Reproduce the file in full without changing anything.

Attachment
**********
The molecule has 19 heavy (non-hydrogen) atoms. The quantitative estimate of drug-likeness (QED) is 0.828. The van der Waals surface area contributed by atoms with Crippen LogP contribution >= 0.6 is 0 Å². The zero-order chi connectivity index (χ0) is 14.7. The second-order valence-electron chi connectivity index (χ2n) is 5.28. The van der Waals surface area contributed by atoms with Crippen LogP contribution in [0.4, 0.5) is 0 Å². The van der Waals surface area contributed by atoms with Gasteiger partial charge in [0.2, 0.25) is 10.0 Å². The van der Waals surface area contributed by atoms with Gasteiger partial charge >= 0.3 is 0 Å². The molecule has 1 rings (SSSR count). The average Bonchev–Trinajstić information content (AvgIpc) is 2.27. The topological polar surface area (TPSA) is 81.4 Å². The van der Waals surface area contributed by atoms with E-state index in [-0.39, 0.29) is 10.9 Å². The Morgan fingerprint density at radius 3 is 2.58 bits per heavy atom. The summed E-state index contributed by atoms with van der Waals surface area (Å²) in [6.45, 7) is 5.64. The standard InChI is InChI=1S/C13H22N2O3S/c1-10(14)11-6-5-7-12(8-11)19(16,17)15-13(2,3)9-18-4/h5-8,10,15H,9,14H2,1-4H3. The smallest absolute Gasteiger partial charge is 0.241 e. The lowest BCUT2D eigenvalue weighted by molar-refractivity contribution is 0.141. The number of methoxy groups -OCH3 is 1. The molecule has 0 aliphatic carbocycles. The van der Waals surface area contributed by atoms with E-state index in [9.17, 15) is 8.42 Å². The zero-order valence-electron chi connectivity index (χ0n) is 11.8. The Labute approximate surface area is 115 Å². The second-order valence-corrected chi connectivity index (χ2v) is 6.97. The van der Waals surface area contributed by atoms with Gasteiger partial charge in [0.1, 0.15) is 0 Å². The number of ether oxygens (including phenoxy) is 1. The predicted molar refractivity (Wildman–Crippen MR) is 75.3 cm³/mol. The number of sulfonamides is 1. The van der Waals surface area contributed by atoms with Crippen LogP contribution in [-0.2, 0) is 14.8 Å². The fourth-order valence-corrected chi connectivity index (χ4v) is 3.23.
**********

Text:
The molecule has 19 heavy (non-hydrogen) atoms. The quantitative estimate of drug-likeness (QED) is 0.828. The van der Waals surface area contributed by atoms with Crippen LogP contribution >= 0.6 is 0 Å². The zero-order chi connectivity index (χ0) is 14.7. The second-order valence-electron chi connectivity index (χ2n) is 5.28. The van der Waals surface area contributed by atoms with Crippen LogP contribution in [0.4, 0.5) is 0 Å². The van der Waals surface area contributed by atoms with Gasteiger partial charge in [0.2, 0.25) is 10.0 Å². The van der Waals surface area contributed by atoms with Gasteiger partial charge >= 0.3 is 0 Å². The molecule has 1 rings (SSSR count). The average Bonchev–Trinajstić information content (AvgIpc) is 2.27. The topological polar surface area (TPSA) is 81.4 Å². The van der Waals surface area contributed by atoms with E-state index in [-0.39, 0.29) is 10.9 Å². The Morgan fingerprint density at radius 3 is 2.58 bits per heavy atom. The summed E-state index contributed by atoms with van der Waals surface area (Å²) in [6.45, 7) is 5.64. The standard InChI is InChI=1S/C13H22N2O3S/c1-10(14)11-6-5-7-12(8-11)19(16,17)15-13(2,3)9-18-4/h5-8,10,15H,9,14H2,1-4H3. The smallest absolute Gasteiger partial charge is 0.241 e. The lowest BCUT2D eigenvalue weighted by molar-refractivity contribution is 0.141. The number of methoxy groups -OCH3 is 1. The molecule has 0 aliphatic carbocycles. The van der Waals surface area contributed by atoms with E-state index in [9.17, 15) is 8.42 Å². The zero-order valence-electron chi connectivity index (χ0n) is 11.8. The Labute approximate surface area is 115 Å². The second-order valence-corrected chi connectivity index (χ2v) is 6.97. The van der Waals surface area contributed by atoms with Gasteiger partial charge in [0.1, 0.15) is 0 Å². The number of ether oxygens (including phenoxy) is 1. The predicted molar refractivity (Wildman–Crippen MR) is 75.3 cm³/mol. The number of sulfonamides is 1. The van der Waals surface area contributed by atoms with Crippen LogP contribution in [-0.2, 0) is 14.8 Å². The fourth-order valence-corrected chi connectivity index (χ4v) is 3.23.